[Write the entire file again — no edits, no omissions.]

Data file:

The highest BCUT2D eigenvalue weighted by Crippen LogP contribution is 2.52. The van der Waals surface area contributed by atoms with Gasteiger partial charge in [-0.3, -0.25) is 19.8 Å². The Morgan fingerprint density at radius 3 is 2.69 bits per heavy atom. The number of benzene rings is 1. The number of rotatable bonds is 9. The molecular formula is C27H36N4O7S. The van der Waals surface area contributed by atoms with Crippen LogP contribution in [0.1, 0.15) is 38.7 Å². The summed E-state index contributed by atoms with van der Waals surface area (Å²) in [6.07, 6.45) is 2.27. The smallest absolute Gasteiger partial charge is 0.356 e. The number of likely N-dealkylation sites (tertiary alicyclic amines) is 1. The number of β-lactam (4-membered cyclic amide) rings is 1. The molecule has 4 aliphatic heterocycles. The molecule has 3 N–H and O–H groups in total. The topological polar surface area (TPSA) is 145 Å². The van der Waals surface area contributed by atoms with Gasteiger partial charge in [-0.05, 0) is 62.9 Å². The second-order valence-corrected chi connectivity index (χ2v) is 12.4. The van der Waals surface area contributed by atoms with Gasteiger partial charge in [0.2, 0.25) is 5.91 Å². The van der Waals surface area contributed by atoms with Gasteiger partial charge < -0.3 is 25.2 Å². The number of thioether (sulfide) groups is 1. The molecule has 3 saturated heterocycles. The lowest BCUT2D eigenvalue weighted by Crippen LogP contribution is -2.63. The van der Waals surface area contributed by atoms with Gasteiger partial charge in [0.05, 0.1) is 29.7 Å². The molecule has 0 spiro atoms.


The highest BCUT2D eigenvalue weighted by Crippen LogP contribution is 2.52. The van der Waals surface area contributed by atoms with Gasteiger partial charge in [-0.3, -0.25) is 19.8 Å². The Morgan fingerprint density at radius 3 is 2.69 bits per heavy atom. The number of benzene rings is 1. The number of rotatable bonds is 9. The molecular formula is C27H36N4O7S. The van der Waals surface area contributed by atoms with Crippen LogP contribution in [0.1, 0.15) is 38.7 Å². The summed E-state index contributed by atoms with van der Waals surface area (Å²) in [6.07, 6.45) is 2.27. The smallest absolute Gasteiger partial charge is 0.356 e. The number of likely N-dealkylation sites (tertiary alicyclic amines) is 1. The number of β-lactam (4-membered cyclic amide) rings is 1. The molecule has 4 aliphatic heterocycles. The molecule has 3 N–H and O–H groups in total. The topological polar surface area (TPSA) is 145 Å². The van der Waals surface area contributed by atoms with Gasteiger partial charge in [-0.05, 0) is 62.9 Å². The second-order valence-corrected chi connectivity index (χ2v) is 12.4. The van der Waals surface area contributed by atoms with Gasteiger partial charge in [0.2, 0.25) is 5.91 Å². The van der Waals surface area contributed by atoms with Gasteiger partial charge < -0.3 is 25.2 Å². The number of thioether (sulfide) groups is 1. The molecule has 3 saturated heterocycles. The lowest BCUT2D eigenvalue weighted by Crippen LogP contribution is -2.63. The van der Waals surface area contributed by atoms with Gasteiger partial charge in [0.05, 0.1) is 29.7 Å². The molecule has 0 spiro atoms.